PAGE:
Hirono grills Supreme Court nominee for past views on Native Hawaiians

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GOP challengers hit Dems over tax votes McCain's former chief of staff considering Senate bid as Democrat Liberals should stop "whining" about Kavanaugh's confirmation hearing, says Buck Sexton MORE (D-N.Y.) at the time said Democrats were protesting Republicans' handling of Kavanaugh's nomination, which Democrats argue is being rushed through.

Kavanaugh, however, declined to answer how he would rule on whether President Donald Trump, who nominated him to the high court, could be subpoenaed to answer questions from special counsel Robert Mueller about Trump's 2016 campaign's links to Russian Federation and whether Trump, as president, obstructed justice by trying to thwart the investigation. The documents were marked "committee confidential" - meaning that only members of the Senate Judiciary Committee (which includes Booker) could have access to them.

"Running for president is no excuse for violating the rules of the Senate or of the confidentiality of the documents that we are privy to", Cornyn added.

Sen. Dick Durbin of IL says his questions to Kavanaugh on the topic stem from the judge's embrace of robust presidential power and the fact that he has been nominated by Trump. "You said in our meeting that Congress would likely act quickly if the president does something, in your words, 'dastardly, '" Klobuchar said.

Late Wednesday, Sen. Cory Booker, a Democrat from New Jersey, drew a rare partnership with Sen.

To be clear: Booker isn't releasing these emails out of the goodness of his heart or exclusively because he thinks transparency is critically important when voting on a Supreme Court justice.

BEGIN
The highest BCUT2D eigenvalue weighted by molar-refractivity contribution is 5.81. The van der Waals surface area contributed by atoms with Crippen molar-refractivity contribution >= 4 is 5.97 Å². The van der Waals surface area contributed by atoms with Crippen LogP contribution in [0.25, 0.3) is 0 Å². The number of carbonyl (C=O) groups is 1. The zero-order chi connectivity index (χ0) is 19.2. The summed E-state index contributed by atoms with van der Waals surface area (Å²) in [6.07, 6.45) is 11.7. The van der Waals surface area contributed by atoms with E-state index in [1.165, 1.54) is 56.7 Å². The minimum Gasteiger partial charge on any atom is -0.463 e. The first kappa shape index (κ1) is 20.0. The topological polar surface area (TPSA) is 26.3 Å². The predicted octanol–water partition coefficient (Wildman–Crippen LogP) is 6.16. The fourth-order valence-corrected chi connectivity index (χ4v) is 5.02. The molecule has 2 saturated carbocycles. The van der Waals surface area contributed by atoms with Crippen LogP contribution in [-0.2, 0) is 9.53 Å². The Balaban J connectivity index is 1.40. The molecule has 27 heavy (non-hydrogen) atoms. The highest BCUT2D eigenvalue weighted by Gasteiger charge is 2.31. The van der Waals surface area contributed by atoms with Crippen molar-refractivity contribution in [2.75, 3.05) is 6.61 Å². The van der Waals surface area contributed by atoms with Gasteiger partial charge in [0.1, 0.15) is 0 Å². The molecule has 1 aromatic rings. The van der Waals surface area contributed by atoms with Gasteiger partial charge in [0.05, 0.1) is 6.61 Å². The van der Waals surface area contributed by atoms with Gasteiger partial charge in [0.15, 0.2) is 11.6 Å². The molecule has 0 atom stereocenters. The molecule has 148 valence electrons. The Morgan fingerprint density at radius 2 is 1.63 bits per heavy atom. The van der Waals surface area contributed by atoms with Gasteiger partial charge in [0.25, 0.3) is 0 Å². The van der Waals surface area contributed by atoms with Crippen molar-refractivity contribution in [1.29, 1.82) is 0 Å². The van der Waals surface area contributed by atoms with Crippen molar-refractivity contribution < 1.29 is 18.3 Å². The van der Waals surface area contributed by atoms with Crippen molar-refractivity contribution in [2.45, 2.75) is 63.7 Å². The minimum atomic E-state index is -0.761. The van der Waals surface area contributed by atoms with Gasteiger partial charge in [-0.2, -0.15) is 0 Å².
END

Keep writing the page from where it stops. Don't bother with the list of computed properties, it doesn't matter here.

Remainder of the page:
And he praised the landmark Supreme Court ruling that President Richard Nixon was required to turn over White House tape recordings and other evidence related to the Watergate scandal.

Any Senator of employee of the Senate who shall disclose the secret or confidential business or proceedings of the Senate, including the business of the committees, subcommittees and offices of the Senate, shall be liable if a Senator - to suffer expulsion from the body.

Tottenham Hotspur forward Son Heung-min closer to military exemption
Abad placed third in the pencak silat men's single division finishing behind Indonesia's Sugianto and Thailand's Ilyas Sadara. The good thing for the women's team was that they improved on their bronze won in Incheon Asian Games four years ago.

Mr Kavanaugh, 53, who faces a four-day confirmation hearing before the Senate Judiciary Committee, was also pressed on his approach to gun rights and the law around abortion. The New York Times had earlier obtained some of the documents relating to emails Kavanaugh wrote touching upon abortion and race issues when he served in the Bush White House. John Cornyn, R-Texas. "And I think our colleagues understand that, but nevertheless made a decision to go ahead anyway".

White House spokesman Raj Shah said security intervened before Kavanaugh could shake Guttenberg's hand.

Kavanaugh clerked for Kozinski, and Kozinski introduced him during his 2006 confirmation hearing to be a judge. He said he offered the comments on a draft op-ed in support of Republican judicial nominees because, "I'm always concerned with accuracy".

Protesters have repeatedly tried to interrupt the hearing, which has carried strong political overtones ahead of the November congressional elections.

"Have you had any conversation about Robert Mueller or his investigation with anyone at that firm?" Orrin Hatch of Utah, Kavanaugh denied he was questioning Roe as settled law.

That opinion, however, deeply frustrated conservatives because its three co-authors were Republican appointees expected to reverse Roe: Justices Sandra Day O'Connor, David Souter and, significantly, Anthony Kennedy, whose seat Judge Kavanaugh would fill.

The email in question was first discussed Wednesday night during Booker's questioning of Kavanaugh. This is a relevant topic because Judge Kavanaugh was part of the Special Counsel team which investigated President Bill Clinton, who was impeached, but has since changed his mind.

Heidi Heitkamp, a North Dakota Democrat, told CNN Wednesday afternoon when asked if anything she's heard so far would be considered disqualifying. "How many times are you going to tell us this?" he asked.

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